Christian CurranOlivia LynchRob Sneckenberg

With 2017 firmly in the rear-view, it’s time to take stock of recent and anticipated bid protest developments.  Today, we’ll look back and highlight five of the most significant trends in 2017 bid protests.  In the near future, we’ll turn our gaze forward and predict the five most important protest developments to keep an eye on in 2018.

  1. The Outsized Importance of Key Personnel Departures

GAO has long held that an offeror has an affirmative duty to notify an agency if its proposed key personnel become unavailable after proposal submission but before award. See Greenleaf Constr. Co., B‑293105.18, B-293105.19, Jan. 17, 2006, 2006 CPD ¶ 19.  In 2017, however, GAO repeatedly emphasized the difficult choice that an agency faces when it receives such a notification. The agency must either (1) evaluate the proposal as submitted, where the proposal would be rejected as technically unacceptable for failing to meet a material requirement, or (2) open discussions (with all offerors) to permit the offeror to amend its proposal.

In 2017 alone, this draconian rule led to numerous sustained protests where agencies improperly allowed offerors to substitute replacement key personnel without conducting discussions with all offerors.  E.g., YWCA of Greater Los Angeles, B-414596 et al., July 24, 2017, 2017 CPD ¶ 245; General Revenue Corp. et al., B-414220.2 et al., Mar. 27, 2017, 2017 CPD ¶ 106. It also led to at least one published decision denying a protest where GAO held that the agency reasonably chose not to open discussions—even though the key personnel departure was seemingly beyond the offeror’s control. A-T Solutions, Inc., B‑413652.2 et al., July 5, 2017, 2017 CPD ¶ 214.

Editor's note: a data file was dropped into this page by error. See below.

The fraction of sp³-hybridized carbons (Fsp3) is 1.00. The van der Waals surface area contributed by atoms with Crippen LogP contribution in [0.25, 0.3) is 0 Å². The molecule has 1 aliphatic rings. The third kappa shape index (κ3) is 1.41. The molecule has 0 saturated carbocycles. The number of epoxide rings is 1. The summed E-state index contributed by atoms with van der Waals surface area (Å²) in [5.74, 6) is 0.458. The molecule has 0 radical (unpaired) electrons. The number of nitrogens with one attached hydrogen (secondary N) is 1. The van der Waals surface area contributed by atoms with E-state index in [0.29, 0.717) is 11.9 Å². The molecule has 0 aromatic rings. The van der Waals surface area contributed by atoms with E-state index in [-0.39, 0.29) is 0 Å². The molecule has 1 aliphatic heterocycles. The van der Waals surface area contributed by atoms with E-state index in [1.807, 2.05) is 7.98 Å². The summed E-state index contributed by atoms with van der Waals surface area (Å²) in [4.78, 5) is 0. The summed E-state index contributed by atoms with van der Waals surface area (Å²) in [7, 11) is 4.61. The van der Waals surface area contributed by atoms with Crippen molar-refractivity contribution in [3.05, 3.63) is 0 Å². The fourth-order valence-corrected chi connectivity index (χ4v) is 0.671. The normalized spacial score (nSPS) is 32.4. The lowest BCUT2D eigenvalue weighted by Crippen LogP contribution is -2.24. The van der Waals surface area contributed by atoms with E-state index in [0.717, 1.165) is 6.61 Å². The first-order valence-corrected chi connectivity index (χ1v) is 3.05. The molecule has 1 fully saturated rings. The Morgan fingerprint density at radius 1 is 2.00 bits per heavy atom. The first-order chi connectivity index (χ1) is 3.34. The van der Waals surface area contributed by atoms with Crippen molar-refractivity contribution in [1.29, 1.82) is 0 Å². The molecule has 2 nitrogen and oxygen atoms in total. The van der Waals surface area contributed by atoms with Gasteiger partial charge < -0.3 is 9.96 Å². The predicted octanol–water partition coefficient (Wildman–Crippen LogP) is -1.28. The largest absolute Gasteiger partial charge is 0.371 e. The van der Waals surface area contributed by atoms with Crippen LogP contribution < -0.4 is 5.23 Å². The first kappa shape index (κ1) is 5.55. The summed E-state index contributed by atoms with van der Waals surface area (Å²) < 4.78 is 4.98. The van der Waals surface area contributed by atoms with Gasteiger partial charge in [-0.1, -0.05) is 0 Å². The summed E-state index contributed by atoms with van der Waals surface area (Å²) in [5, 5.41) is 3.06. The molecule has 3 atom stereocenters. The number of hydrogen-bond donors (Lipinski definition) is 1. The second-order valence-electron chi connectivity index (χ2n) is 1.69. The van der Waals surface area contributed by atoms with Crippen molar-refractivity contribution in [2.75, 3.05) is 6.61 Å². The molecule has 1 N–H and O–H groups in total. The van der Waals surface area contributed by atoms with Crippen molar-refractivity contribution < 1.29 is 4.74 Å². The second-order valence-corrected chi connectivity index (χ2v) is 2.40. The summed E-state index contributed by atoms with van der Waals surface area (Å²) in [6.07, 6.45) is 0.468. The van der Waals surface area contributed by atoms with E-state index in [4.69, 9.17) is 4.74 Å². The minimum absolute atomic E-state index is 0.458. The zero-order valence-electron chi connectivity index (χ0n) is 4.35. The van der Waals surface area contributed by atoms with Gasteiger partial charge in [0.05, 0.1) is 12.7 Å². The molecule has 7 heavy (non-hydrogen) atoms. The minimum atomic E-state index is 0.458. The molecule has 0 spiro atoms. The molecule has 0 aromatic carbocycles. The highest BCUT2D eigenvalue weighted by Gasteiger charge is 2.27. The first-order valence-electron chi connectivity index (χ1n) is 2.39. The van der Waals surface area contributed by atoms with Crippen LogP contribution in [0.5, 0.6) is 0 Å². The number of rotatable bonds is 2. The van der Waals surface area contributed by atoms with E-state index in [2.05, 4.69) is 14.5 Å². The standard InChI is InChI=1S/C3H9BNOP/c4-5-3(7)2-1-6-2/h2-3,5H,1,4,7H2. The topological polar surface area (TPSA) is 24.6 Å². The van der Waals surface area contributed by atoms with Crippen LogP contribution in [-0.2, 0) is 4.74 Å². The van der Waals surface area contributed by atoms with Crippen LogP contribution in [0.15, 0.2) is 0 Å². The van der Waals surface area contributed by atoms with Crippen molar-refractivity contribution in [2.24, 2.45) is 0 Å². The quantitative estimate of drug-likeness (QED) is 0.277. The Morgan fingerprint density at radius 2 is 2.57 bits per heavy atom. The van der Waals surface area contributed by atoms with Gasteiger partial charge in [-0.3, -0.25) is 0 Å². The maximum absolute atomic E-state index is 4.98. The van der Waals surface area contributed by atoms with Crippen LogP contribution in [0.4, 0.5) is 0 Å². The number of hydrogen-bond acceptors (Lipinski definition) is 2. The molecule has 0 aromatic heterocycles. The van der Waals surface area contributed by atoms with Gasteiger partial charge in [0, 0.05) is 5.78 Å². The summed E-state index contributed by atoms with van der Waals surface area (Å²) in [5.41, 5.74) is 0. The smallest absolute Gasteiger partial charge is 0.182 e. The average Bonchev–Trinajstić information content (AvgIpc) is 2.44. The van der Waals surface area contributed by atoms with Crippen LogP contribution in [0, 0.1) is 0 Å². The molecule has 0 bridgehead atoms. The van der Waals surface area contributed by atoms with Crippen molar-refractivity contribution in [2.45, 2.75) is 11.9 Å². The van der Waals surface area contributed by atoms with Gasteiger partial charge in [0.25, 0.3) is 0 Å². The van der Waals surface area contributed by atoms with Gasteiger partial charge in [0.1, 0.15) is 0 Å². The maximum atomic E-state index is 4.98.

This leaves offerors stuck between a rock and a hard place. An offeror can either notify an agency of a key personnel departure and risk elimination on that basis (should the agency choose not to open discussions) or remain silent and risk being excluded for essentially a misrepresentation by omission. As offerors and agencies continue to grapple with this difficult issue, it will be interesting to see whether GAO provides any guidance on how often offerors must check to ensure their key personnel are available. It will also be interesting to see whether the COFC, if presented with this issue, adopts GAO’s approach. Short of statutory or regulatory reform, the COFC may be the only available avenue for contractors to achieve relief from this new status quo.

  1. The DFARS Preference for Discussions in High-Value Procurements

Ordinarily, agencies have significant discretion in determining whether or not to conduct discussions. However, in high-dollar procurements, should that be the case? One regulation, and a series of recent decisions applying it, suggests maybe not.